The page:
On the third spill, the saying is clearly inaccurate and misguided. Thanks to thirty whole seconds of research, I was able to glean that the saying is at least 350 years old when some guy in the 1650’s said “no weeping for shed milk.” It is possible that he is referring to milk that is stored in a shed, and that if you weep, you don’t get any. But it is more likely that this confirms my original thinking: that for much of human civilization a child would not receive three cups of milk in a day, so that spilting or shedding three times would not even be conceivable. Therefore, I would like to start a new phrase that could easily last a few hundred years, assuming milk in some form remains plentiful.
“On the thrice shedding of milk, weeping doth good.”
“Did you see my text?” Jimmy asked.
“The tweet about the Tarik Cohen play? Yes. Hilarious.”
“Can you believe they named a play Oompa Loompa? Can you imagine? All right guys, we’re gonna have a play were we pitch it to Tarik and then he’s going to throw it. We’ll call it Oompa Loompa.”
“Then in the huddle. Oompa Loompa on two. Break!”
“Very amusing. I wonder, though, isn’t it just a little offensive?”
“To whom? Short people? Green-haired white overall wearing chocolate factory workers?”
“I just thought it might seem a little derogatory,” I said.
“No, you’re right. It is offensive. If you’re a midget with green hair working in a chocolate factory. It’s deeply offensive.”
“Or what if you had like just a little Oompa Loompa DNA. I just got my 23andme results. It turns out I’m a sixth Oompa Loompa.”
“You could write the NFL a letter: ‘Dear Chicago Bears and NFL executives, please see the attached 23andme results. As you can see, I am a sixth Oompa Loompa. I find the Bears recently naming a trick play Oompa Loompa to be deeply offensive. I believe this kind of flippancy towards the Oompa Loompa people contributes to the negative image that the NFL is broadcasting to our society at large. Please take necessary measures to remediate.'”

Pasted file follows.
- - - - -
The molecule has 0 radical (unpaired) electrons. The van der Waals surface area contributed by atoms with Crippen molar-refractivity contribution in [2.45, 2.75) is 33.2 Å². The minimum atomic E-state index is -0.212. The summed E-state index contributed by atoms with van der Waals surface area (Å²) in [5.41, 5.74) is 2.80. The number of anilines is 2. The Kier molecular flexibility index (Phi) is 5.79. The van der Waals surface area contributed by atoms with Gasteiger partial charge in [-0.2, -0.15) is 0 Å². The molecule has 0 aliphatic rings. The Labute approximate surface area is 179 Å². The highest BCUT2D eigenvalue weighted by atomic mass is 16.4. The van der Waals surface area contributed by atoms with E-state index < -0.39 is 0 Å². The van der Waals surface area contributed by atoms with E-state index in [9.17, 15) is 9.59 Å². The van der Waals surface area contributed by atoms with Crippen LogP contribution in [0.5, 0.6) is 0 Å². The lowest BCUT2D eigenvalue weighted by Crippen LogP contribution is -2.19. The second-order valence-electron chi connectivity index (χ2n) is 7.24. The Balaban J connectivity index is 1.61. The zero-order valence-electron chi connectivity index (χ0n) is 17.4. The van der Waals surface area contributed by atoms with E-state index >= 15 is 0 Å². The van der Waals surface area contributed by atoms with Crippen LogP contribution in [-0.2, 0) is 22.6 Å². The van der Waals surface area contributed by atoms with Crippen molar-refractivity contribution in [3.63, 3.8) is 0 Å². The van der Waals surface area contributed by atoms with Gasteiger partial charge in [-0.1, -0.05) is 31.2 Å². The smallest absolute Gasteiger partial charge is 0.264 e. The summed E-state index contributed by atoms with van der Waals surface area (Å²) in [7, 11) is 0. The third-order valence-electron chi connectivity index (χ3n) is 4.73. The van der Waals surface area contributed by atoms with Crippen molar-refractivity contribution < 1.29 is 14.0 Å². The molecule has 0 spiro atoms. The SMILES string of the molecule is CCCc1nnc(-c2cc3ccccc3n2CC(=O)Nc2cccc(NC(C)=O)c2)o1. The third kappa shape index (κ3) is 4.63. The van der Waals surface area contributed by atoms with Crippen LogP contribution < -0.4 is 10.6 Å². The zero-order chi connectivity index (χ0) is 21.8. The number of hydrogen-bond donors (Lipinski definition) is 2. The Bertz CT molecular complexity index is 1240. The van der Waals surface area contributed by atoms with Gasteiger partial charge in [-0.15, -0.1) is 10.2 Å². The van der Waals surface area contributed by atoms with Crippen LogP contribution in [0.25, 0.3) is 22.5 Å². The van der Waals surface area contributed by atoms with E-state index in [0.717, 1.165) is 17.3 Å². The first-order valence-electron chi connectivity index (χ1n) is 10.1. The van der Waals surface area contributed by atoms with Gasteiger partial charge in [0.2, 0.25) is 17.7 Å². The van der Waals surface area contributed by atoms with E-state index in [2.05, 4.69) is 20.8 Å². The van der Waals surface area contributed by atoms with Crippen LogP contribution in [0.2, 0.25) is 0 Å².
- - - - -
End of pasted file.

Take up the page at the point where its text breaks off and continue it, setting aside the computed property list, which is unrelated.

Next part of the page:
“They would have to make a statement.”
“Oompa Loompa DNA. That’s good.”
Lately I’ve been editing an essay I wrote a couple of years ago about joining a fraternity and hazing. I cringed when I saw that it was over 24,000 words. So I’ve been hacking away at it with a machete trying to get it down to about 3,000.
HYPOTHETICAL EDITOR #1: What in tarnation is this idiot babbling about?
HYPOTHETICAL EDITOR #2: Why do we keep accepting these essays all tattered up by dull blades?
I took a breather from the editing jungle and glanced at a civil war book when I discovered that before the Gettysburg Address a man named Edward Everett spoke for over two hours. He was a prominent orator, politician, and former president of Harvard that was actually the person selected to make the main “address.” Lincoln was invited at the last minute and the organizers were surprised that he not only accepted, but “wished to say a few words.”
“Dedicatory Remarks by the President of the United States” was near the bottom of the program.
CITIZEN VISITING LINCOLN: “Abe, you gonna’ talk at that there ceremony?”
LINCOLN: “I don’t know. I want to.”
CITIZEN: “You the President, I reckon you probably should say sumpin.”
Everett’s first line was 52 words. His total speech, which he memorized, was over 13,000. He was an expert on antiquity and spoke at length about ancient funeral rites in Athens. Lincoln’s speech was 270 words. Two minutes vs. two hours.
There’s an important point to be made here, about something or other. But since this is a blog, I’m just going close with the fact that Everett had a kidney ailment that required a nearby tent with a pot for him to pee in. Two hours is a long time to hold a pee.
Now it’s time to drink more coffee and get back to editing my essay. I wonder if I can get one of those pots? It could save me a lot of time as I cut words like “superfluous.”
HYPOTHETICAL EDITOR #3: Is this another essay from that pot-pissing windbag?
Me: Seems like “No” is your new favorite word. Why don’t we try “Yes” once in a while.
Me: Ah, there it is. Your favorite word. What if we changed your favorite word to something else? Like snuggle? Or donut? Or unicorn?